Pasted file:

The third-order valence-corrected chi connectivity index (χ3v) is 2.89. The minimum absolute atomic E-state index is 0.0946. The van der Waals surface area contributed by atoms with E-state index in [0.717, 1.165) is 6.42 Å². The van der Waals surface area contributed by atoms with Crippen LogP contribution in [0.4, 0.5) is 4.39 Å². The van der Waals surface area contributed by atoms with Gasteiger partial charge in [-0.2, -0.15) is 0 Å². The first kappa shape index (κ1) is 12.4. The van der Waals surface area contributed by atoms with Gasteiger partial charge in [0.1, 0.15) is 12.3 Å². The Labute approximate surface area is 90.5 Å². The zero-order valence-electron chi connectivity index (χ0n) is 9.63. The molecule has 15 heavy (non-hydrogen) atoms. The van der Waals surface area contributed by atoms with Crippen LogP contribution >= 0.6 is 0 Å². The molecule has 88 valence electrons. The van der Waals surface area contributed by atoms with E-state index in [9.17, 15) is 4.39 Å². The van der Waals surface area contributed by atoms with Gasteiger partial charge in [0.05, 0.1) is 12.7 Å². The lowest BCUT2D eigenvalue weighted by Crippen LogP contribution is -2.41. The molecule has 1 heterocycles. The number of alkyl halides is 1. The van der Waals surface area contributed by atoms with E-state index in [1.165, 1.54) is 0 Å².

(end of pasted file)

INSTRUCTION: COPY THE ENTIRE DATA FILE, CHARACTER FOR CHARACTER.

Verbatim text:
The third-order valence-corrected chi connectivity index (χ3v) is 2.89. The minimum absolute atomic E-state index is 0.0946. The van der Waals surface area contributed by atoms with E-state index in [0.717, 1.165) is 6.42 Å². The van der Waals surface area contributed by atoms with Crippen LogP contribution in [0.4, 0.5) is 4.39 Å². The van der Waals surface area contributed by atoms with Gasteiger partial charge in [-0.2, -0.15) is 0 Å². The first kappa shape index (κ1) is 12.4. The van der Waals surface area contributed by atoms with Gasteiger partial charge in [0.1, 0.15) is 12.3 Å². The Labute approximate surface area is 90.5 Å². The zero-order valence-electron chi connectivity index (χ0n) is 9.63. The molecule has 15 heavy (non-hydrogen) atoms. The van der Waals surface area contributed by atoms with Crippen LogP contribution >= 0.6 is 0 Å². The molecule has 88 valence electrons. The van der Waals surface area contributed by atoms with E-state index in [9.17, 15) is 4.39 Å². The van der Waals surface area contributed by atoms with Gasteiger partial charge in [0.05, 0.1) is 12.7 Å². The lowest BCUT2D eigenvalue weighted by Crippen LogP contribution is -2.41. The molecule has 1 heterocycles. The number of alkyl halides is 1. The van der Waals surface area contributed by atoms with E-state index in [1.165, 1.54) is 0 Å².